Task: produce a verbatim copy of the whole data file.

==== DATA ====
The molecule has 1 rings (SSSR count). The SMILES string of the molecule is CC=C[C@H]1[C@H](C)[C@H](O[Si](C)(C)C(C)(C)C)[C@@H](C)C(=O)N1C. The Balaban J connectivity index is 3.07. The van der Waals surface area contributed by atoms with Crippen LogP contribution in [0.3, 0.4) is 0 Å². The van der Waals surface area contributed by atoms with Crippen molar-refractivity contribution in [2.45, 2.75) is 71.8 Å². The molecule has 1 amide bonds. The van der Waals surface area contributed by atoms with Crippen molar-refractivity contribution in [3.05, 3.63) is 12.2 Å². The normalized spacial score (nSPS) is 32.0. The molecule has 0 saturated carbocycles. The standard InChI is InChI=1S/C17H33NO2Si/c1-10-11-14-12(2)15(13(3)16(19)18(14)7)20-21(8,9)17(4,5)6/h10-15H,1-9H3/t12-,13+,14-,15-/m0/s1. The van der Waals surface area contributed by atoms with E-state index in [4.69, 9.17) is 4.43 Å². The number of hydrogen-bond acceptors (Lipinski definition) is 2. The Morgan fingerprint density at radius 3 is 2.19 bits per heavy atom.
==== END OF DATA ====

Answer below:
The molecule has 1 rings (SSSR count). The SMILES string of the molecule is CC=C[C@H]1[C@H](C)[C@H](O[Si](C)(C)C(C)(C)C)[C@@H](C)C(=O)N1C. The Balaban J connectivity index is 3.07. The van der Waals surface area contributed by atoms with Crippen LogP contribution in [0.3, 0.4) is 0 Å². The van der Waals surface area contributed by atoms with Crippen molar-refractivity contribution in [2.45, 2.75) is 71.8 Å². The molecule has 1 amide bonds. The van der Waals surface area contributed by atoms with Crippen molar-refractivity contribution in [3.05, 3.63) is 12.2 Å². The normalized spacial score (nSPS) is 32.0. The molecule has 0 saturated carbocycles. The standard InChI is InChI=1S/C17H33NO2Si/c1-10-11-14-12(2)15(13(3)16(19)18(14)7)20-21(8,9)17(4,5)6/h10-15H,1-9H3/t12-,13+,14-,15-/m0/s1. The van der Waals surface area contributed by atoms with E-state index in [4.69, 9.17) is 4.43 Å². The number of hydrogen-bond acceptors (Lipinski definition) is 2. The Morgan fingerprint density at radius 3 is 2.19 bits per heavy atom.